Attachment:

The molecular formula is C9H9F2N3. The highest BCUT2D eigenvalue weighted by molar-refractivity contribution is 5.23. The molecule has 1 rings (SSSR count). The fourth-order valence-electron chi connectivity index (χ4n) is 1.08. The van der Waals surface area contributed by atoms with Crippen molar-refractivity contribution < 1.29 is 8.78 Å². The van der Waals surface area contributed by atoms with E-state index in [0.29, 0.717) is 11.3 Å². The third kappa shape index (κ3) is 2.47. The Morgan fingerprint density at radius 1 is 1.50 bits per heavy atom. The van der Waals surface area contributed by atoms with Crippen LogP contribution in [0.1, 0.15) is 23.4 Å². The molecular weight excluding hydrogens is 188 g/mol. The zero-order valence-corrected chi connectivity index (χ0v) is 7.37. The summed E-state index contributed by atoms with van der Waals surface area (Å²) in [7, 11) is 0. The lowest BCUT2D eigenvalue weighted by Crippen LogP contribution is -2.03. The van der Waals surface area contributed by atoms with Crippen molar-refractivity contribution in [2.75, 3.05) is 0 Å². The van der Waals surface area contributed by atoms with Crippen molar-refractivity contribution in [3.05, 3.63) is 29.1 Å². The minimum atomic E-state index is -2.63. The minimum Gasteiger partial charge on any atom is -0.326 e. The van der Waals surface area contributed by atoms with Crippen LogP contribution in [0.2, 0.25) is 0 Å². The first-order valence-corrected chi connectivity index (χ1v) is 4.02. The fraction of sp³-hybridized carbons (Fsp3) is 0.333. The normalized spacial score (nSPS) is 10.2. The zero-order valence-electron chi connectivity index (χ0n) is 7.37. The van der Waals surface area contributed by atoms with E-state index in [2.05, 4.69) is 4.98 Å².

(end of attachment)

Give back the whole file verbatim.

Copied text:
The molecular formula is C9H9F2N3. The highest BCUT2D eigenvalue weighted by molar-refractivity contribution is 5.23. The molecule has 1 rings (SSSR count). The fourth-order valence-electron chi connectivity index (χ4n) is 1.08. The van der Waals surface area contributed by atoms with Crippen molar-refractivity contribution < 1.29 is 8.78 Å². The van der Waals surface area contributed by atoms with E-state index in [0.29, 0.717) is 11.3 Å². The third kappa shape index (κ3) is 2.47. The Morgan fingerprint density at radius 1 is 1.50 bits per heavy atom. The van der Waals surface area contributed by atoms with Crippen LogP contribution in [0.1, 0.15) is 23.4 Å². The molecular weight excluding hydrogens is 188 g/mol. The zero-order valence-corrected chi connectivity index (χ0v) is 7.37. The summed E-state index contributed by atoms with van der Waals surface area (Å²) in [7, 11) is 0. The lowest BCUT2D eigenvalue weighted by Crippen LogP contribution is -2.03. The van der Waals surface area contributed by atoms with Crippen molar-refractivity contribution in [2.75, 3.05) is 0 Å². The van der Waals surface area contributed by atoms with Crippen molar-refractivity contribution in [3.05, 3.63) is 29.1 Å². The minimum atomic E-state index is -2.63. The minimum Gasteiger partial charge on any atom is -0.326 e. The van der Waals surface area contributed by atoms with Crippen LogP contribution in [0.2, 0.25) is 0 Å². The first-order valence-corrected chi connectivity index (χ1v) is 4.02. The fraction of sp³-hybridized carbons (Fsp3) is 0.333. The normalized spacial score (nSPS) is 10.2. The zero-order valence-electron chi connectivity index (χ0n) is 7.37. The van der Waals surface area contributed by atoms with E-state index in [2.05, 4.69) is 4.98 Å².